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Gov’t Justifies Mega Tuna Fleet Investments

Mozambican Prime Minister Alberto Vaquina has justified the purchase of a tuna fishing fleet by the company Mozambique Tuna Company (EMATUM) as part of “a development strategy based on the integrated and balanced exploitation of our natural resources”.
He said this when addressing the county’ parliament, the Assembly of the Republic, in response to demands from both opposition parties, Renamo and the Mozambique Democratic Movement (MDM), that he explain the purchase and why the government had guaranteed it.


In theory, EMATUM is a private company, but its shareholders are state bodies. The major shareholder is the Institute for the Management of State Holdings (IGEPE), with 34 per cent. The other shareholders are the state fishing company, Emopesca, and GIPS (Management of Investments, Holdings and Services), with 33 per cent each. GIPS was set up in December 2011, and its main shareholder is the social services unit of the State Intelligence and Security Service (SISE).
EMATUM financed the purchase of the ships by issuing bonds on the Eurobond market. The bond issue was initially for USD 500 million but it was oversubscribed and EMATUM ended up issuing bonds for USD 850 million. The government has guaranteed the bonds which will have a final yield of 8.5 per cent.
The boats concerned are 24 fishing vessels -- a mixture of trawlers and longliners -- and six patrol boats which are being built in a shipyard in Cherbourg, France. The total cost of the boats is put at USD 270 million. It is not yet clear what the other USD 580 million will be used for.
Vaquina said that currently, out of the 130 vessels authorised to fish for tuna in Mozambique’s Exclusive Economic Zone (EEZ), only one is Mozambican. “So 129 of the fishing ships are foreign. They fish for tuna and carry it directly from the high seas to foreign fishing ports, where it is later processed,” he explained.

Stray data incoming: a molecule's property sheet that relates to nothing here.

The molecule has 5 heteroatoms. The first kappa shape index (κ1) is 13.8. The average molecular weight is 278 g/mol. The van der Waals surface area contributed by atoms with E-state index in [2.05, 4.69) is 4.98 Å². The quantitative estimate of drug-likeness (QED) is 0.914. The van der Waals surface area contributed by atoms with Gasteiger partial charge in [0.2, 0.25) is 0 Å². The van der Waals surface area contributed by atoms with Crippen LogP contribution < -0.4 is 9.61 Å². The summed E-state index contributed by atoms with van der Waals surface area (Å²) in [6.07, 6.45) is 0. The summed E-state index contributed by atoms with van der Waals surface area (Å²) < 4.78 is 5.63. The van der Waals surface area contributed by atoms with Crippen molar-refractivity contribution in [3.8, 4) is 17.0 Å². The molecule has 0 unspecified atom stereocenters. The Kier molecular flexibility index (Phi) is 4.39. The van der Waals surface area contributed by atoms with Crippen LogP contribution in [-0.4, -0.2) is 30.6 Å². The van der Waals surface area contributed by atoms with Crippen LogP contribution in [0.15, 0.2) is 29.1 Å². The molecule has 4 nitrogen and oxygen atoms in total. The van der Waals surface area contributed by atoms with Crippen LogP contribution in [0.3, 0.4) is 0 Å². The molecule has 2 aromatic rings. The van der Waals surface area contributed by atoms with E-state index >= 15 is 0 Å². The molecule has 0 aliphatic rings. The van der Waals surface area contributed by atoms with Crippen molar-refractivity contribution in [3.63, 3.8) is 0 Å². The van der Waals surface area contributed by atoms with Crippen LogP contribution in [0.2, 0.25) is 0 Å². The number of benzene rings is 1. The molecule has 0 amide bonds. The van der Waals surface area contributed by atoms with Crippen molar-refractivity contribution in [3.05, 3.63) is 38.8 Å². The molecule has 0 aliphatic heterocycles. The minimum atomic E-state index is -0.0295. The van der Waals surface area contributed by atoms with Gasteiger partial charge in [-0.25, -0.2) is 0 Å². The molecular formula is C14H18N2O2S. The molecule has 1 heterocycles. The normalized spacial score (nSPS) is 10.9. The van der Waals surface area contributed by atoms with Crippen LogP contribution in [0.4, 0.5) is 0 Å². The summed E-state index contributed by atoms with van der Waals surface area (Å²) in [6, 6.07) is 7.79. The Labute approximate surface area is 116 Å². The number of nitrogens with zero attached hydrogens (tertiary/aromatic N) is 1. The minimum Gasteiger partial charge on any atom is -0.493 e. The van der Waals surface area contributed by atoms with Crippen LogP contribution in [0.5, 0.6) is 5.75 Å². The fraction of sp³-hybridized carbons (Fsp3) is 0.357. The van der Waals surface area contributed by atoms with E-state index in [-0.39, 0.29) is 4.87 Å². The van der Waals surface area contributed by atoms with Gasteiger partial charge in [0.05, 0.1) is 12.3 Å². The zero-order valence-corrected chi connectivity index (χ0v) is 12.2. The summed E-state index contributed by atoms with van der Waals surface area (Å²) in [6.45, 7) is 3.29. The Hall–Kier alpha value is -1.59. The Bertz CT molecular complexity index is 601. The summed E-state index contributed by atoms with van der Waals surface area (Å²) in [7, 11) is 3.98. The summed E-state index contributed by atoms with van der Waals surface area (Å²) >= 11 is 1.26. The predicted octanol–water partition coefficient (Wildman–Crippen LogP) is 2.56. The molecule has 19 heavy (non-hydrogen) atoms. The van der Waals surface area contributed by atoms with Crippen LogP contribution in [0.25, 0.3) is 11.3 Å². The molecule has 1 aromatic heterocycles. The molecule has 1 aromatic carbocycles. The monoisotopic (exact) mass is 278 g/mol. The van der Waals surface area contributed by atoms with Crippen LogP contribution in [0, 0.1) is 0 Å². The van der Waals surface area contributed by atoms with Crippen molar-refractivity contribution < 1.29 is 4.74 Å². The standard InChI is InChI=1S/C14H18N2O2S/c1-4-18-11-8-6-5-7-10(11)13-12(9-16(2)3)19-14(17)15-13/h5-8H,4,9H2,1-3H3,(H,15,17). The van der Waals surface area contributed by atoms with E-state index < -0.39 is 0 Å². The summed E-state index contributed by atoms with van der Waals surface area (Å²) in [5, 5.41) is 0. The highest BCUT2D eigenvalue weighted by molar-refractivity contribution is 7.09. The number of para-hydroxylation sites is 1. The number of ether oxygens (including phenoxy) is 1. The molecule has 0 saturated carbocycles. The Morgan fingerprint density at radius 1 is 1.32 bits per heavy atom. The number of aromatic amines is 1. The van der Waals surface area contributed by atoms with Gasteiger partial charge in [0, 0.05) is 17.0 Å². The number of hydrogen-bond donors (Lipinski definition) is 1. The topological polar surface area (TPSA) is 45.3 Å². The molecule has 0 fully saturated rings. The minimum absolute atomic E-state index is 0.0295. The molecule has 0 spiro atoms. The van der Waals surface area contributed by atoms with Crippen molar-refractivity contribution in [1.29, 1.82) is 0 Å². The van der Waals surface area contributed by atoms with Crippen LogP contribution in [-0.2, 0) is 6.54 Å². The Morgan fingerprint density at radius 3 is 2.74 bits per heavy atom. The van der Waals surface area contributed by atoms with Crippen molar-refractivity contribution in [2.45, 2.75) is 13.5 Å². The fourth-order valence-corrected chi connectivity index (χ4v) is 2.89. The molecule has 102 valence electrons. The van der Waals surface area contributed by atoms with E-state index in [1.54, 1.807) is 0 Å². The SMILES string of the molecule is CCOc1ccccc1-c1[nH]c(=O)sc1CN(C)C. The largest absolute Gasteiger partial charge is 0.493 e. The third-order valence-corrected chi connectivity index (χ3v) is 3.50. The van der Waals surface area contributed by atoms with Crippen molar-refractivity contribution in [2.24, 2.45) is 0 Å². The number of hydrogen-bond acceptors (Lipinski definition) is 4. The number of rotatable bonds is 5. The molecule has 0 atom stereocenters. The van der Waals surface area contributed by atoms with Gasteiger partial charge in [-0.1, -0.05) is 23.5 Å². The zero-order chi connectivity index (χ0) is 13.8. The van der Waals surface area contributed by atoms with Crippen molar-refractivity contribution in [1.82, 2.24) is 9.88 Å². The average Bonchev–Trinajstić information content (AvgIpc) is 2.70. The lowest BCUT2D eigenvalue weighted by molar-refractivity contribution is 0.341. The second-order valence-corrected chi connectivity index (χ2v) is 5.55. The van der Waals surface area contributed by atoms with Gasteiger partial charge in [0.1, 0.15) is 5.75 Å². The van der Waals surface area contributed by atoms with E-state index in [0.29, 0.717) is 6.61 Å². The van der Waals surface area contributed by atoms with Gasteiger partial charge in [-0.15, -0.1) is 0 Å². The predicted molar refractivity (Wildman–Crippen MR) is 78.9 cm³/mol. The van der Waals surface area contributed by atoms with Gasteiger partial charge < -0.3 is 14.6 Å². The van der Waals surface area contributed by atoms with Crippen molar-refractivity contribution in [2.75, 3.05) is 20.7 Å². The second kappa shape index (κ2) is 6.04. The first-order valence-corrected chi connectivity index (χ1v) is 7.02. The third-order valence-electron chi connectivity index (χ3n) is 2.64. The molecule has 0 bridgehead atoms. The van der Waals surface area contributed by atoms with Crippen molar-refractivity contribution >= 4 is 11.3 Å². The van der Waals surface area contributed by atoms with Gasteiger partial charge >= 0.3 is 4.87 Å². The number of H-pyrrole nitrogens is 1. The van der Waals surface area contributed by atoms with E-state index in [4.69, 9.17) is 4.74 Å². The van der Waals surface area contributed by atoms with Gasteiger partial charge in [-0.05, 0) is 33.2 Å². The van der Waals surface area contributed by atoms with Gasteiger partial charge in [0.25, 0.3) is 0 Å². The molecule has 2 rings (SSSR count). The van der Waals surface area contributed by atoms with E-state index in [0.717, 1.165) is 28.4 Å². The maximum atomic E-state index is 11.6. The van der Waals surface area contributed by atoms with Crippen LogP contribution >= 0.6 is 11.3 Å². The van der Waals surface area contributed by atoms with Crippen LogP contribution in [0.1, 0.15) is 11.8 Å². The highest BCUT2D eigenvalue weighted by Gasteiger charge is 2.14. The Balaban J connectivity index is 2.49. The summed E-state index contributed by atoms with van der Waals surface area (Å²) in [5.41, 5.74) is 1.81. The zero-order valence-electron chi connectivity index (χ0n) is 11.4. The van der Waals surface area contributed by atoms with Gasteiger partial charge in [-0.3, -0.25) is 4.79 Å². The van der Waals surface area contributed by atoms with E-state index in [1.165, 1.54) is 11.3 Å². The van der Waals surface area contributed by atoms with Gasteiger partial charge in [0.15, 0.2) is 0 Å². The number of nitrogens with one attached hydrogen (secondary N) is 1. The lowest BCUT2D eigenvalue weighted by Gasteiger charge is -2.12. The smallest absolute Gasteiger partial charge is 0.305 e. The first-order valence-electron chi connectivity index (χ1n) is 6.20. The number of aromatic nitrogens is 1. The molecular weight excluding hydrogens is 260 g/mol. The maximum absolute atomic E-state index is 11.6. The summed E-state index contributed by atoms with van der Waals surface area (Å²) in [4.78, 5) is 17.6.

“Today, if Mozambique wants to consume tuna from its own waters, it has to import it from other countries. In the current situation, Mozambique is losing opportunities to train young Mozambicans in fishery. We are losing opportunities to employ our young people, as well as to increase our own exports.”
EMATUM had been set up to ensure that tuna would be unloaded at Mozambican ports, and that tuna fishing would play an increasingly important role in the country’s economy.
“The activity of this company will allow our country, for the first time, to enjoy access to fresh tuna that Mozambicans can eat, thus contributing to better household food and nutritional security,” the Prime Minister said.
The acquisition of the tuna fleet “is intended to endow Mozambique with the capacity to exploit one of its own resources, to the benefit of its people and its economy”.
“Studies show that EMATUM, once it starts operating, can generate about 1,500 jobs, not including the jobs that will be created in processing and marketing the tuna,” he said.
As for the patrol boats, Vaquina recalled the hijacking of the Mozambican fishing ship, the “Vega 5”, by Somali pirates in December 2010. At the time Mozambique was unable to mount a military response.
The patrol boats are being purchased “to guarantee the security of the fishing undertaken by EMATUM and other companies”. They would also protect Mozambique’s marine resources against illegal fishing, and fight against the use of the Mozambique Channel for trafficking in drugs and in human beings.
These boats could also protect such installations as the natural gas exploration and drilling platforms in the Rovuma Basin, in the far north of Mozambican waters.